The general shape and proportions of the. com- 15 plete shoe and heel construction depend as usual upon the character of shoe to which it is to be applied and for purposes of illustration are here shown as of a type suitable for a fairly high heeled ladys shoe. The entire article, that is, 20 the sole section and the heel section, but without the heel lift, is molded as an integral unit from a suitable composition such as a rubber compound. A hollow, rigid, tubular shell I, preferably made of metal such as aluminum or light 25 steel or which may be made of other stiff and rigid material such, for example, as a vulcanized fibre board, is provided of a size and shape depending upon the size and shapeof the heel. This shell in cross section should be of sufiicient 30 size to be slightly less than the minimum cross section of the completed heel section so as to leave entirely surrounding it a solid wall of the composition and it should be of suflicient length so as to extend slightly below the bottom of the 35 heel section before the lift is applied so as to extend nearly to the top surface of the heel section. Preferably also a shank stifiener 2 is pro-- 'vided and arranged to have a locking engagement with the upper end of the shell. For'this pur- 40 posevthe shank stiffener is illustrated as a fiat strip of steel bent to conform with a desired shape of the shank of the sole. At its rear end this steel strip, which is of less width than the interior of the shell, extends through slots in the 45 front and rear walls of the shell adjacent its upper end and slightly rearward thereof and at its forward end is preferably enwrapped by a strip of fabric 3 extending slightly into the tread of the sole. A layer of rubberized fabric such as rubberize sheeting 4 extends over the entire top surface of the sole and heel.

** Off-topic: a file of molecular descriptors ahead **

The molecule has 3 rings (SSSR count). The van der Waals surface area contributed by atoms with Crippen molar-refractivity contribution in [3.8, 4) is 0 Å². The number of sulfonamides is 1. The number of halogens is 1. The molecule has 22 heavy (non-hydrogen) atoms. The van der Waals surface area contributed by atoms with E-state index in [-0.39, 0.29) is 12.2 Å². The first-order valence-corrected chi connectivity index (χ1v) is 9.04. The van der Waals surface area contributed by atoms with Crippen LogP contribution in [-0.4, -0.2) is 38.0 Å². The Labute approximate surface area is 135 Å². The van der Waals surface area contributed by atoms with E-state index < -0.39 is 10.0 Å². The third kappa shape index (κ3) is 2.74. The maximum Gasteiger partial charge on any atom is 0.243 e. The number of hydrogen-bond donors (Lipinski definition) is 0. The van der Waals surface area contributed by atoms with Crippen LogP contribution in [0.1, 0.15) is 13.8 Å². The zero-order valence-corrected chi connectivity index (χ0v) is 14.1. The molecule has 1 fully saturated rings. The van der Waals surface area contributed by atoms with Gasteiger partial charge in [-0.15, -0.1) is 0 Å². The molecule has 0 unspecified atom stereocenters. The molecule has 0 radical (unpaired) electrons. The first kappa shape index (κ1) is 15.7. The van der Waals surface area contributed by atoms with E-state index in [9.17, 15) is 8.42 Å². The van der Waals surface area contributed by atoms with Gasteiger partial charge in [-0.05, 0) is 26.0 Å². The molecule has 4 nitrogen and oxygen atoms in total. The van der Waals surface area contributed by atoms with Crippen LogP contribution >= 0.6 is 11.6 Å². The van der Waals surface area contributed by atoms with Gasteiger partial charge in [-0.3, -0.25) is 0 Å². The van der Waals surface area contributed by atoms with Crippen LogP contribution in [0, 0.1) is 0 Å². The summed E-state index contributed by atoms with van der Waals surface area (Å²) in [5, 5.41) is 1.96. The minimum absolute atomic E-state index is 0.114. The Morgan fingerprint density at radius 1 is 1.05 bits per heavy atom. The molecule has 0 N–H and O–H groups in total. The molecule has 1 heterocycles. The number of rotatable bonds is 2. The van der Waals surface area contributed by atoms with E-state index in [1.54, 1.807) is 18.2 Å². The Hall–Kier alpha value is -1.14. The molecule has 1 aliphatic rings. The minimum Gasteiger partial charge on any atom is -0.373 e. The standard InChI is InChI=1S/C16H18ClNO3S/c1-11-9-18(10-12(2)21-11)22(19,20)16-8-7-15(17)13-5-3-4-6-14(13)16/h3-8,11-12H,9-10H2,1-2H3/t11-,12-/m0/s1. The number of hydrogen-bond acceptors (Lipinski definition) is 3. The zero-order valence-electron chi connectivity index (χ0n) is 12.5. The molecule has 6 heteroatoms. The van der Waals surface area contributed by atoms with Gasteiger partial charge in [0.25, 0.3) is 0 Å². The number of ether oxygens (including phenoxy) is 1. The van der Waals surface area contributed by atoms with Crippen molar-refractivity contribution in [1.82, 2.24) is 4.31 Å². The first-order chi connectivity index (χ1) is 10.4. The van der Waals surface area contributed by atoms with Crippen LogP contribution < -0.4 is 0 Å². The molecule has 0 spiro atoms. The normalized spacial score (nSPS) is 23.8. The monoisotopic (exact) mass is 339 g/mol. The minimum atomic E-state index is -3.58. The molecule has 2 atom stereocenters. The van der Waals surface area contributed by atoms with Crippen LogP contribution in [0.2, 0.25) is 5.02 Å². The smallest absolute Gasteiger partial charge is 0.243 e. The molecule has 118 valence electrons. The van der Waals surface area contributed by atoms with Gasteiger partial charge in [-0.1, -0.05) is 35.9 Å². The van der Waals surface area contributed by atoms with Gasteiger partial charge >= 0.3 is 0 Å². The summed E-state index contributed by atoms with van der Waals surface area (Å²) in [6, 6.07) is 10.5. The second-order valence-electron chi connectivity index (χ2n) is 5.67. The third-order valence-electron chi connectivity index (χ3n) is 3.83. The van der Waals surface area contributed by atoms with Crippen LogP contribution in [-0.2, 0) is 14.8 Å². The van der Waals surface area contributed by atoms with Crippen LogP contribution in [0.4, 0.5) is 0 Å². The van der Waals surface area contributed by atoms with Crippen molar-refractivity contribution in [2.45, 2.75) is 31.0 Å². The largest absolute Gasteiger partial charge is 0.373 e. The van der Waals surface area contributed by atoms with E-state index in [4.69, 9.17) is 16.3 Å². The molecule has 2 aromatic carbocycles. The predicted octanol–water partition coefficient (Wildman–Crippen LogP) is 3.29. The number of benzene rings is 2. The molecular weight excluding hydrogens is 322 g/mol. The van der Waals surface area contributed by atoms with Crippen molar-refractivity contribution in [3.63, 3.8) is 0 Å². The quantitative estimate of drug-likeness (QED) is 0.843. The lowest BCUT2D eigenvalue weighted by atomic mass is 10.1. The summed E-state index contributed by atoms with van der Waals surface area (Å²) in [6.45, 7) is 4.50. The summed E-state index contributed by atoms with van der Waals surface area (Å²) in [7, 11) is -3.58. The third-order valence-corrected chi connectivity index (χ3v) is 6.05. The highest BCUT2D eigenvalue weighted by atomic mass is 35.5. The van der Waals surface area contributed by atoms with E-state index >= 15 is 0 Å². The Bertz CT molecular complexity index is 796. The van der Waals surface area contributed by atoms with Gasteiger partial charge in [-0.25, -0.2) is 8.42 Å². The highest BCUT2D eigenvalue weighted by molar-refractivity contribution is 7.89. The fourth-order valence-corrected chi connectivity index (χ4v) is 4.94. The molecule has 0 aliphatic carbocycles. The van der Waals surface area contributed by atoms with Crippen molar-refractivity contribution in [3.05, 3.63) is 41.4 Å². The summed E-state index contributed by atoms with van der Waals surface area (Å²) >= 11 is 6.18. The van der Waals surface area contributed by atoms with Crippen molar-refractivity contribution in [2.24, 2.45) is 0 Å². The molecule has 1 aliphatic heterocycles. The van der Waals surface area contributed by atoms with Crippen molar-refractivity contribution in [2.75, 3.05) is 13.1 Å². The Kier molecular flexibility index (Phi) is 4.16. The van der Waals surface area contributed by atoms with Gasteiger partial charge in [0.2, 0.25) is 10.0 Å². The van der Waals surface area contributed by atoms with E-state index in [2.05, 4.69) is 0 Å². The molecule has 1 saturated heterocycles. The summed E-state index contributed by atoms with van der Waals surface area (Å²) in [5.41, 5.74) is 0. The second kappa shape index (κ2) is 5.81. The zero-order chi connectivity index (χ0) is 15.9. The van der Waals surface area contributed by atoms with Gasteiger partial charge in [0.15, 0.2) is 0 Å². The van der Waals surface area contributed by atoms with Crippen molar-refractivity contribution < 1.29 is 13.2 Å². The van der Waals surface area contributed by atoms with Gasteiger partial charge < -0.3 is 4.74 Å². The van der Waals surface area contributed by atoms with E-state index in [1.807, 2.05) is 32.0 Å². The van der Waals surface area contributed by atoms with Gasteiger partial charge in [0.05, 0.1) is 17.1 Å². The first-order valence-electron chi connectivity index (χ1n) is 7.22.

The shell, shank, composition, and layer of rubberized fabric are assembled in the mold and 55 molded together under pressure by usual methods employed in molding to bring the article to the required form such as illustrated. The result is that the shell andshank are embedded in the composition with the composition protruding slightly into the upper end of the shell down between the stiffening shank and the walls of the shell, and the layer of rubberized fabric 4 is adherently and inseparably secured to the top surface throughout. In the molding operation the entire periphery is depressed at the top surface to form a depressed flange 5 and the depressed section is formed with a smooth surface throughout while the entire remaining undepressed portion of the top surface is roughened as indicated at 6 in the enlarged detail in Fig. 9.

The lower end of the heel section is closed by a heel lift preferably of the construction illustrated and preferably molded from the same composition employed in the molding of the integral heel and sole sections. In the construction illustrated, the shell I of the heel section is left protruding slightly below the composition 1 of the heel section as shown in Fig. 8. The body of the heel lift is molded to form a base 8 having a cross section similar to the lower end of the body of the heel section and a plug 9 having a cross sectioncorresponding to the interior cross section of the lower end of the shell I. A rigid plate l0 upwardly flanged at H throughout its periphery is embedded in the base 8 of the heel lift and. the flanged portion is shaped tightly to fit over the exterior of the lower end of the shell I. This plate In, as shown in Fig. '7, is provided with a plurality of apertures 12 to permit the composition to pass through it. It will thus be seen that when the heel lift is forced into place, occupying. the position shown in Fig. 1, it fits snugly the lower end of the heel section. Preferably cement is applied to the heel lift before being forced into position with the plug 9 protruding into the lower end of the shell.